I could have been really cheeky and declared that I couldn’t come up with an idea for this column.
That, after all, is the situation of Richard (aka Ric) Madoc in “Calliope” — he’s a writer who has published one novel, The Cabaret of Doctor Caligari (a title that would be, I must admit, just about enough to make me buy the book without knowing anything else about it), but who has run into total writer’s block. From an elderly writer, Erasmus Fry, Madoc gets a muse. Literally. He gets Homer’s muse, Calliope, the muse of heroic poetry. Fry has held her captive for decades, and trades her to Madoc for a bezoar.
A bezoar, in case you don’t know (I didn’t) is a hairball that has gotten stuck in a stomach. They’ve been prized over the centuries for their supposed anti-toxin powers.
Hairballs are one of those things that are both gross and hilarious. In “Calliope”, they’re mostly gross — or, perhaps, creepy. But the word hairball has something funny about it (unlike bezoar, which is little comic potential), and if you imbue hairballs with a bit of sentience, they immediately seem more amusing. Take, for instance, an excellent play by Mac Wellman, Sincerity Forever, in which Mystic Furballs bring chaos to the world. After the play caused some consternation in the U.S. Congress (certain Republicans didn’t like the character of Jesus H. Christ represented as a black woman speaking vernacular English), Wellman was forced by the National Endowment for the Arts to remove all indications that he had received funding from them to write the play, even though he had. This, too, could have been the fault of furballs. Jesse Helms, one of the Congressors who tried to punish the NEA for Wellman, achieved eternal fame as the dedicatee of Wellman’s next play, 7 Blowjobs.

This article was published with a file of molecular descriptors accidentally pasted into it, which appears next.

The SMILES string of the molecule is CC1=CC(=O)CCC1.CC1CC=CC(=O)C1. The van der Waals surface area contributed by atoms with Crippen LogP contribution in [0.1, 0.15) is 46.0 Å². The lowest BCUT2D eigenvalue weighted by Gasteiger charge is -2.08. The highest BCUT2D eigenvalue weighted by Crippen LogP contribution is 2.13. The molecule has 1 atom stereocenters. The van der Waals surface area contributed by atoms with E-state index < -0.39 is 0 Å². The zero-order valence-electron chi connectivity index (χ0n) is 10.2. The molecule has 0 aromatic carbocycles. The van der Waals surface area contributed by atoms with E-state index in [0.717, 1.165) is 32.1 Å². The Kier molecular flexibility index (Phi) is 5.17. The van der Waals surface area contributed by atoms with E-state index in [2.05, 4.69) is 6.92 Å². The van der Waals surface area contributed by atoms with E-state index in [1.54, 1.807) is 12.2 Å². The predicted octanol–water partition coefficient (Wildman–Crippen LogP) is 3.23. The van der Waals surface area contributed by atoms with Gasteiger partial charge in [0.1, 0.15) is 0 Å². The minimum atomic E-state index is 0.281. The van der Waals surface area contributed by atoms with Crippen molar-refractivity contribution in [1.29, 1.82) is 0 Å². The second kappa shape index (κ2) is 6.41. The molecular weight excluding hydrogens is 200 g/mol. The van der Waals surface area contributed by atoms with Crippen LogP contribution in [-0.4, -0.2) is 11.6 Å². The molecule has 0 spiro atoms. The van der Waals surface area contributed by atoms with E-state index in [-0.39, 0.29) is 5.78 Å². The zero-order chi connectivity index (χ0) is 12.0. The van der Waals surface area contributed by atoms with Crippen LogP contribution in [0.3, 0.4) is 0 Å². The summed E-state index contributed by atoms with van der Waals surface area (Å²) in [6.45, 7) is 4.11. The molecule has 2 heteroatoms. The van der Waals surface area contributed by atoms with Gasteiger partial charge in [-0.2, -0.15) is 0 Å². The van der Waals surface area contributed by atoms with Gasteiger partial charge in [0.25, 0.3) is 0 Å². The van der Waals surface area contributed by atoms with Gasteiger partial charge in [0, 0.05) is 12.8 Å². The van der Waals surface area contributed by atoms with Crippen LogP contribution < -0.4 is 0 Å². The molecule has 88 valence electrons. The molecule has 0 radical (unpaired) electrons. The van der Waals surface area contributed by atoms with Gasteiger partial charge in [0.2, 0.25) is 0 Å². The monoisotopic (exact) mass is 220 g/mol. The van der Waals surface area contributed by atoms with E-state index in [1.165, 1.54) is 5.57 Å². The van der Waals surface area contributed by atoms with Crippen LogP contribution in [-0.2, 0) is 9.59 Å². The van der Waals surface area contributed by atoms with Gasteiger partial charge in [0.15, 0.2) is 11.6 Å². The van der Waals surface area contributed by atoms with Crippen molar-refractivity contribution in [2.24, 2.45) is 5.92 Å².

I just adopted two long-haired cats, so furballs and hairballs and even bezoars are on my mind a lot these days.
Now, what were we talking about before I got sidetracked? Ideas? Ahhh, yes, ideas and the not having of them because of hairballs in the brain. Or something like that.
Clearly, I need a muse.
But I don’t think I’ll go about getting one the way Richard Madoc did, because it didn’t work out too well for him. “Calliope” is in some ways a story in the old EC Comics mode — a predictable tale of somebody punished for greed and general obnoxiousness. I don’t mean predictable as a bad thing, either; part of the fun of such stories is that we know, while we read, that this person will suffer some awful fate. Alfred Hitchcock famously said that real suspense comes from the audience knowing something the character doesn’t, and so, he said, it’s much more effective for us to see a bomb the character doesn’t know about than for us to be as ignorant as the character, because while, in the first case, we will be shocked by the bomb’s explosion, the filmmaker can gain a whole lot more sustained emotional power from the audience wondering when the bomb will explode. Similarly, we know things are not going to work out for Richard Madoc the way he intends, and one of the pleasures of “Callope” is watching gleefully — indeed, schadenfreudally! — as Madoc takes one step after another toward his doom.